One way to grow your business is to buy other businesses. The idea is to increase your revenues by acquiring a functioning company that will contribute to your income. However, acquisitions can present some difficulties and actually put you at a disadvantage. Consider the pitfalls before you pursue an acquisition.
Even a company has a personality, a culture that permeates the entire organization. If you acquire a company that has a way of doing things that conflicts with yours, the employees of the acquired company may bristle at your management style. Conversely, your employees may not accept managers and supervisors from the acquired company. You can try to keep the two companies completely separate, but in such a case the two organizations will have to communicate, so the culture clash can still cause problems. For example, if your culture is based on the idea of meeting deadlines and the acquired company has a more relaxed view of delivering work or products on time, you may find yourself disciplining the management of the acquired company.
When you acquire a company, you may have employees who duplicate each other's functions. This can cause excessive payroll expenditures where you pay for two employees to do the work of one. That can reduce motivation among employees. If you get rid of excess employees, you may cause resentment among the workforce. The decreased morale can reduce productivity. For example, laying off excess production staff may cause remaining production personnel to fear they will lose their jobs. The resulting stress may distract them from the work at hand.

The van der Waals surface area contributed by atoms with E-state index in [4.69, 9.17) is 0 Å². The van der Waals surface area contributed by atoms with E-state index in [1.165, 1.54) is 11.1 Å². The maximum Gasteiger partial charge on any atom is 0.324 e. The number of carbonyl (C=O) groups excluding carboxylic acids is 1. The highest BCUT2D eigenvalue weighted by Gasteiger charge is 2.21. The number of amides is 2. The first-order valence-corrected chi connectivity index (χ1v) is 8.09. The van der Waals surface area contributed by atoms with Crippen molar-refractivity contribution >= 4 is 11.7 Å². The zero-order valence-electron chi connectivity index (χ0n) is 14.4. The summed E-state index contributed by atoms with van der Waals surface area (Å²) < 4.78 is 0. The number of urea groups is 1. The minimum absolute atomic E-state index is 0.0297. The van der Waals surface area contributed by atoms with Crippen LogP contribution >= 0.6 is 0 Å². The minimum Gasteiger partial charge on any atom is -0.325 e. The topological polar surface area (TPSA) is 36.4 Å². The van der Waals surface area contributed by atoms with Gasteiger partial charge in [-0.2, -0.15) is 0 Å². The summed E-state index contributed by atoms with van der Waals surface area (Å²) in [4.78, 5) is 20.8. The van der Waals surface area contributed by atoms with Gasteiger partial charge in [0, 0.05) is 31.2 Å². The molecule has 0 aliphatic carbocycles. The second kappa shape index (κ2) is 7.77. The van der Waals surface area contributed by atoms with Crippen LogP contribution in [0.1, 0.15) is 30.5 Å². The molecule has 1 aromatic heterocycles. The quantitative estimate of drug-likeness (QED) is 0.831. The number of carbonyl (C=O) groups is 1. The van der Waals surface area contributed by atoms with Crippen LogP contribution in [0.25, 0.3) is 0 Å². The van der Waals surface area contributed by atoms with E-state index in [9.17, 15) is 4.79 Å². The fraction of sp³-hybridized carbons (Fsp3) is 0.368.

The acquired company may have different objectives than yours. In fact, this is likely, because the two companies have been operating independently up until the acquisition. For example, your original company may embrace the objective of expanding in to new markets, while the acquired company may be in pullback mode, with the objective of reducing costs. The resistance you meet as you try to spend on marketing initiatives can undermine your efforts.
If you borrow money to acquire a company, that debt goes on the books of the original company. In order to service that debt, you need revenues from the acquired company. Since many companies become the target of acquisitions because they are struggling financially, you may find that the financial problems of the acquired company prevent you from generating the income you need to pay the new debt. In addition, acquired companies tend to have their own debt, which you assume when you buy them. The growing debt may outpace new revenues.
If you acquire a company that is in the same line of business as your original company, your hopes for market expansion may hit a barrier: the two companies together already dominate the market. You may find it difficult to grow sales after the acquisition because not enough new customers exist outside of the customer base you and the acquired company have established.